There are a few different ways in which we prepare our paver bases depending on the application. Choosing the best base for pavers depends entirely on the application. Driveways, front entrances, patios on the existing grade, and raised patios all have varying base materials. However, there are only a few different aggregates that are used in these installations. In this article, we are going to highlight these different materials and their uses in the hardscape industry.
Gravel Base for Pavers
There are four different aggregates that are used in the installation of a paver base. Using the proper gravel under pavers is important to the quality of the end product and the longevity. Along with that, the proper compaction of this gravel is incredibly important for the same results. One thing these aggregates mostly have in common is that their larger granules in the aggregate are angular in shape to allow for the lockup of these granules in the base material to prevent movement.
There are two different installation methods with these four aggregates. One is a traditional method using a dense-graded aggregate and the other is an open graded method using an open-graded aggregate. Learn more about both of these methods and the aggregates used in them below.
- Traditional Install
- Granular A Gravel / ASTM D2940
- Concrete Sand / ASTM C33
- Open Graded Base
- 3/4 Inch Crushed Stone / ASTM 57
- High Performance Bedding / ASTM 8 or 9
A traditional paver base consists of a granular material with fines that allow for the cohesivity. It is the base that is recommended by the Interlocking Concrete Pavement Institute for installers to follow.
This is a sand and crushed gravel or rock mixture. It is sometimes referred to as Granular A, A Gravel, or 3/4 minus. It is the traditional material that is used in the construction of pavement surfaces or the base for retaining walls. It is a dense graded aggregate that is compacted in lifts according to the capability of the compactor in order to reach a minimum 98% Proctor density.
This sand is the specified sand for a maximum of 1″ bedding layer on top of the Granular A material in order to screed and provide a level surface for your pavers to be laid on top. It is a small coarse granule that is made from the crushing or natural disintegration of stone. It is a coarser grain than masonry sand in order to provide proper drainage of any water that enters the system.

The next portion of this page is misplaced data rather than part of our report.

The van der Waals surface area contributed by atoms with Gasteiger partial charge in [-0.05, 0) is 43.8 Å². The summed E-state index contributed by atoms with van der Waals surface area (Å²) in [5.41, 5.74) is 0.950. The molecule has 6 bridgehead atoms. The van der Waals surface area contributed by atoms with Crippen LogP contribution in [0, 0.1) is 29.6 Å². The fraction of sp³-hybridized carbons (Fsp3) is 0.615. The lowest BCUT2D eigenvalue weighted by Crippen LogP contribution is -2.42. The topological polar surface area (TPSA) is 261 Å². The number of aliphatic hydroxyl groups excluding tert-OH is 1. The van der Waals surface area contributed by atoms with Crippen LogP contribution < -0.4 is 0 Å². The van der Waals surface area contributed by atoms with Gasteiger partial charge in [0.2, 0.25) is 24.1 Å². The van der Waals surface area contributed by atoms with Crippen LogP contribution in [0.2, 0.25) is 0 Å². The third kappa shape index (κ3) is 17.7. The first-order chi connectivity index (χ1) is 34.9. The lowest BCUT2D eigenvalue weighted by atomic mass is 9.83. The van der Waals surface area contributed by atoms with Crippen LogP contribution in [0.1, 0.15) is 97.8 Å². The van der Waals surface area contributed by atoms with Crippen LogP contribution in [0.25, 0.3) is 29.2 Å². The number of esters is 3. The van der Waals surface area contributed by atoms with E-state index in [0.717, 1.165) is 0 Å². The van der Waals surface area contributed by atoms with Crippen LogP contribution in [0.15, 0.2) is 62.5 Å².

Open graded bases hold several benefits over a traditional base installation, as long as proper drainage is accounted for in the system. The aggregates used in this installation are clean or clear stones. This means that they are free of fine material in them, ensuring the water drains through them with minimal resistance. The granules are angular in shape in order to be oriented and locked together ensuring proper compaction of the material.
This is an angular crushed clear stone that is free draining, allowing water to flow through it with minimal resistance. Typically used in drainage applications such as around drain tile in French drains or in backfill behind retaining walls, it is also used in open graded base installations under pavers as the base as long as proper drainage is accounted for. It does reach high compaction ratings without mechanical compaction, but will settle after mechanical compaction re-orients the aggregate.
In an open graded base installation, HPB is used as the bedding layer of a maximum of 1″. This is an angular crushed clear stone with a maximum nominal size of 1/4″. It does reach up to 90% compaction without mechanical compaction which does make it a useful aggregate when levelling pavers. This particular aggregate is used in an open graded base as the bedding layer as an alternative to a concrete sand because the sand would migrate into the 3/4″ crushed base, whereas HPB will not (though some installers will opt to lay down some non-woven geotextile on top of the base material before screeding HPB on top to prevent any minimal migration).
How Much Paver Base Do I Need
In climates that experience freeze-thaw cycles, the depth of a patio base would be 6 to 8 inches and the depth of a driveway base could be as much as 12 inches in depth on more cohesive soils. These are the depths that we prepare our gravel bases in our climate and on the clay soils that we typically run into, but this is approximately 2″ more than what the Interlocking Concrete Pavement Institute recommends.
Best Paver Base
The best gravel for a paver base depends entirely on the application. As long as you opt for any of the above noted installation methods or with a synthetic base installation which will use paver base panels and follow the proper installation of interlocking pavement, your project will stand the test of time. The major factor for any paver failure is either improper compaction or drainage. You can learn more about these aggregates and the base preparation methods by using the links above.
Paver Base Calculator
Knowing how much paver base that your project will need requires that you have three measurements from your project. You need the length in feet, the width in feet, and the depth in inches that your gravel will fill. Using these measurements, you can complete the formula below to calculate the amount of gravel that you will need in cubic yards.
[Length (in feet) x Width (in feet) x Depth (in inches)] x 0.003 = Total Cubic Yards